Animal tracking legislation to be debated under urgency – Gia Garrick:

Legislation to properly enforce the animal tracking guidelines, which were found to be hugely inadequate during the Mycoplasma bovis response, is to be debated under urgency tonight and through tomorrow.

It will mean farmers’ compliance with the National Animal Identification and Tracing scheme (NAIT) – the country’s cattle and deer tracking system – will be properly monitored.

Agriculture Minister Damien O’Connor said there would be penalties for those who did not comply.

“We will certainly have enforcement of these new guidelines, I can promise you that,” he said. . . 

Farmers encouraged to open homes to drought-hit Australians –  Esther Taunton:

Kiwi farmers are being urged to extend the hand of mateship to their drought-stricken Australian counterparts.

Federated Farmers national president Katie Milne said the organisation was working on ways to help farmers hit by severe drought across the Tasman.

Much of southeastern Australia is struggling with drought but conditions in New South Wales are the driest and most widespread since 1965.  . .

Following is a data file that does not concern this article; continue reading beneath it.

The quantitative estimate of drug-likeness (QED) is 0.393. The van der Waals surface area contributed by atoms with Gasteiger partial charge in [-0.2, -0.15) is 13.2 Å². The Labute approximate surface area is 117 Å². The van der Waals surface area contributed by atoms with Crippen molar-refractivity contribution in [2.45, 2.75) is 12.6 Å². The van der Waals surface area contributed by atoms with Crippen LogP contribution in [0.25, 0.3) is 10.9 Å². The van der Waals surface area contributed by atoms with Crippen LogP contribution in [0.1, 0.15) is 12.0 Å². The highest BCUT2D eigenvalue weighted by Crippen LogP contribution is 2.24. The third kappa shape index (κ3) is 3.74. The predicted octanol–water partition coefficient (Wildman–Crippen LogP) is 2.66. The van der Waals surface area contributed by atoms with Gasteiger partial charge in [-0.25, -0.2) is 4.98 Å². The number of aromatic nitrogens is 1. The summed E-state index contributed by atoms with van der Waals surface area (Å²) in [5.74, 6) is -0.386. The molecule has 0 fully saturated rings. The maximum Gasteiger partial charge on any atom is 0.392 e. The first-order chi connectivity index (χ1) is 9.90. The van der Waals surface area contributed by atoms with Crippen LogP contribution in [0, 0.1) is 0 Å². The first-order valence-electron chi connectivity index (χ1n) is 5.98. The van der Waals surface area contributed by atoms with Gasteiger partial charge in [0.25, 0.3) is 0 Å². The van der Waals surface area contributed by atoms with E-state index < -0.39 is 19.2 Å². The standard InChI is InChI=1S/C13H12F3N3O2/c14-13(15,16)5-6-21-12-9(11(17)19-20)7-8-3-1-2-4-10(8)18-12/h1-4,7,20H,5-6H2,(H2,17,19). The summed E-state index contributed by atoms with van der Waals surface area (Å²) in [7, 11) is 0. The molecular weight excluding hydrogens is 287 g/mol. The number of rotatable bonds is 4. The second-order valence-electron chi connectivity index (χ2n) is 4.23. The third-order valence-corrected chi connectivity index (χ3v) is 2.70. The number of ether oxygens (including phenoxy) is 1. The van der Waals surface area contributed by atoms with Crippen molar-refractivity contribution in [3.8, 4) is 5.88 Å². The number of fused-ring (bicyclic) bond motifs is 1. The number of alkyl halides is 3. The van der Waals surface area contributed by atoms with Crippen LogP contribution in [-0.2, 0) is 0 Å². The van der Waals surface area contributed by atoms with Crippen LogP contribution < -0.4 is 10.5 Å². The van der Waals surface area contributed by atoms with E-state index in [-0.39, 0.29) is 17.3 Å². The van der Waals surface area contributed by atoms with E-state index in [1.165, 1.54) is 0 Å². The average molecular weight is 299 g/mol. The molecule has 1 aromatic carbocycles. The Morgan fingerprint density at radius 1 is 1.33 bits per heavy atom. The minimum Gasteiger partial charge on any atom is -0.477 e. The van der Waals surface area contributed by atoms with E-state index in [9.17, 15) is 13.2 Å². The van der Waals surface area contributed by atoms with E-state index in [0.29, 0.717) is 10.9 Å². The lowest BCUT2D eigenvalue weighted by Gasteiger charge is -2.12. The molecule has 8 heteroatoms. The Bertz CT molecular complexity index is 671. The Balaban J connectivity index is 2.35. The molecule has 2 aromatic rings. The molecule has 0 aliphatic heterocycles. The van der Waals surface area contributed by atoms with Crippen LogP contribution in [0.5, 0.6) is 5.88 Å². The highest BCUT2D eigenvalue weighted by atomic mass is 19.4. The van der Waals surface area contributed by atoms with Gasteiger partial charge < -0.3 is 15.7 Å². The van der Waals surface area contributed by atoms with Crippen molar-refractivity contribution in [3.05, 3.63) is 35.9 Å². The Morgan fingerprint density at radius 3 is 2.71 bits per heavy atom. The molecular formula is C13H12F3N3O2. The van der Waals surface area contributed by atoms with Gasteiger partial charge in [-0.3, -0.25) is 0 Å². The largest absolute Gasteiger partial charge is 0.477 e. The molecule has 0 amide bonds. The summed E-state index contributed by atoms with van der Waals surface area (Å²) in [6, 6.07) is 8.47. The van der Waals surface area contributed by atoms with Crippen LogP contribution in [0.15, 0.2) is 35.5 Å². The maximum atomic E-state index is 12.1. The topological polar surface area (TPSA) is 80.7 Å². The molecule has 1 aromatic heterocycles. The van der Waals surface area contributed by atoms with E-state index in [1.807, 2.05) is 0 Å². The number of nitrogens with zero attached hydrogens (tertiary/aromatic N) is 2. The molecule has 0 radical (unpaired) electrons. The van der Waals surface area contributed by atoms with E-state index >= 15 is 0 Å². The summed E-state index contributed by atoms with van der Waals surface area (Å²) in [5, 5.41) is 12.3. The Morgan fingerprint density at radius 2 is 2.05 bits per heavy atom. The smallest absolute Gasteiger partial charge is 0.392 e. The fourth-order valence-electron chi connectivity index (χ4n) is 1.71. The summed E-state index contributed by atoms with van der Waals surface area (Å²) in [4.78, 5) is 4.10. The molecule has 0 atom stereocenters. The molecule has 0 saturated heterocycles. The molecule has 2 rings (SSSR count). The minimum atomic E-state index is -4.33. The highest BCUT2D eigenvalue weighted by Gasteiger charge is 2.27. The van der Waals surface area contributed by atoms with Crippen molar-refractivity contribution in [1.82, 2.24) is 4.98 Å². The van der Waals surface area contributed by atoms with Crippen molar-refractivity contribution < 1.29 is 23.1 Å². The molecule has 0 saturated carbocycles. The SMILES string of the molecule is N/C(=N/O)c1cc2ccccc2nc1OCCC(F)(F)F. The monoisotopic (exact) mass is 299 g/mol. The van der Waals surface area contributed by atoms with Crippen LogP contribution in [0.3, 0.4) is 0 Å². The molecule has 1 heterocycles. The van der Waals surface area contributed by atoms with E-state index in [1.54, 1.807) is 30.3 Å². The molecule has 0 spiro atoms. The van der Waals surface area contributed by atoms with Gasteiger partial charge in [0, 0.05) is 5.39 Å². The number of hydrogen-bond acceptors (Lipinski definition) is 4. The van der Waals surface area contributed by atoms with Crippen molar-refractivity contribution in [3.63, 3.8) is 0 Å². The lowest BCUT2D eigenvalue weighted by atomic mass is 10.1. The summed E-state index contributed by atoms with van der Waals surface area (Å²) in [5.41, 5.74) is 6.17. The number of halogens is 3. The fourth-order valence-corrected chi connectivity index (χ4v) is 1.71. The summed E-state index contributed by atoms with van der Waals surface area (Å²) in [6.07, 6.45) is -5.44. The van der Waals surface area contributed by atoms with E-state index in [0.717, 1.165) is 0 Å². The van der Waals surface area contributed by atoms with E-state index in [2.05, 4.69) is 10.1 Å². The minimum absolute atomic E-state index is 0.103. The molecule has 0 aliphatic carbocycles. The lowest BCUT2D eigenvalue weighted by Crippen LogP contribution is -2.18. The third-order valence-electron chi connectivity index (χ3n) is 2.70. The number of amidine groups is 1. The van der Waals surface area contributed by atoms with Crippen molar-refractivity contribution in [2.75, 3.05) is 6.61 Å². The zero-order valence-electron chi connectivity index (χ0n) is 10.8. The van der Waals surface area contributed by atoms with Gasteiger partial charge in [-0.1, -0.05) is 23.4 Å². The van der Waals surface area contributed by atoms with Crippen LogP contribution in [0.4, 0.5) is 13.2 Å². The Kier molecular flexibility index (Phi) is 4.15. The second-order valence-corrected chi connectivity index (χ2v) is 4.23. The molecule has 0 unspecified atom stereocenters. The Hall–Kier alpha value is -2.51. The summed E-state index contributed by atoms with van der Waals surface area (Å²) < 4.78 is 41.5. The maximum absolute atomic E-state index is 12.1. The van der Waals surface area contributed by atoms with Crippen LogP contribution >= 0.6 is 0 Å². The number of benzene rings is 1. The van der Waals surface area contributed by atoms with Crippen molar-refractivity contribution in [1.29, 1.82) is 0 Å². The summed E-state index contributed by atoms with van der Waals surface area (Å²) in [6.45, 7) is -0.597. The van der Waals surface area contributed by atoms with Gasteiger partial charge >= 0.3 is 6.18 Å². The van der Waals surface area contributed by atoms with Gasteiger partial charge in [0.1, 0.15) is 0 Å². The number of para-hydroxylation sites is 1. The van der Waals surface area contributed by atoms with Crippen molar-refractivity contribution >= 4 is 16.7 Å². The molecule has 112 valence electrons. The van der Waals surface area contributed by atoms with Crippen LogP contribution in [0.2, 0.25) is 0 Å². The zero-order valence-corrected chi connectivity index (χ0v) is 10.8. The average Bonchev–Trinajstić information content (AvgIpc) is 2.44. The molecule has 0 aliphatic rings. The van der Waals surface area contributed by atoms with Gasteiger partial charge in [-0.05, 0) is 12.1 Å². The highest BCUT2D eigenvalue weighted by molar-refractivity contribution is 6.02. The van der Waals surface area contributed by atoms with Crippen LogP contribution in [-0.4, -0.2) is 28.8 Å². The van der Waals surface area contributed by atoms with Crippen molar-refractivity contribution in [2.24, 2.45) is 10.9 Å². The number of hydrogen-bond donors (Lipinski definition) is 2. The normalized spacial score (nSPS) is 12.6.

Poorest performing iwi invested in large farms, ANZ report says – Tina Morrison:

(BusinessDesk) – The poorest performing iwi investment in recent years has come from farming, which is often favoured for cultural rather than economic considerations, according to the latest annual ‘Iwi Investment Insights’ report by ANZ Bank New Zealand.

In its 2018 annual ‘Te Tirohanga Whānui’ research report, ANZ evaluated the asset base of 34 iwi and hapū, finding the commercial assets of the combined group had increased by just over $1 billion, or 12 percent, to $5.4 billion since 2015. The report found the most common asset in the top quartile for underlying returns was the significant holdings in managed funds which have performed well in recent years. On the flip-side, most iwi/hapū in the lower quartile were actively managing large farms. . .

Raising triplets indoors works – Joanna Grigg:

It’s raining outside, again, but it’s not worrying these new lambs.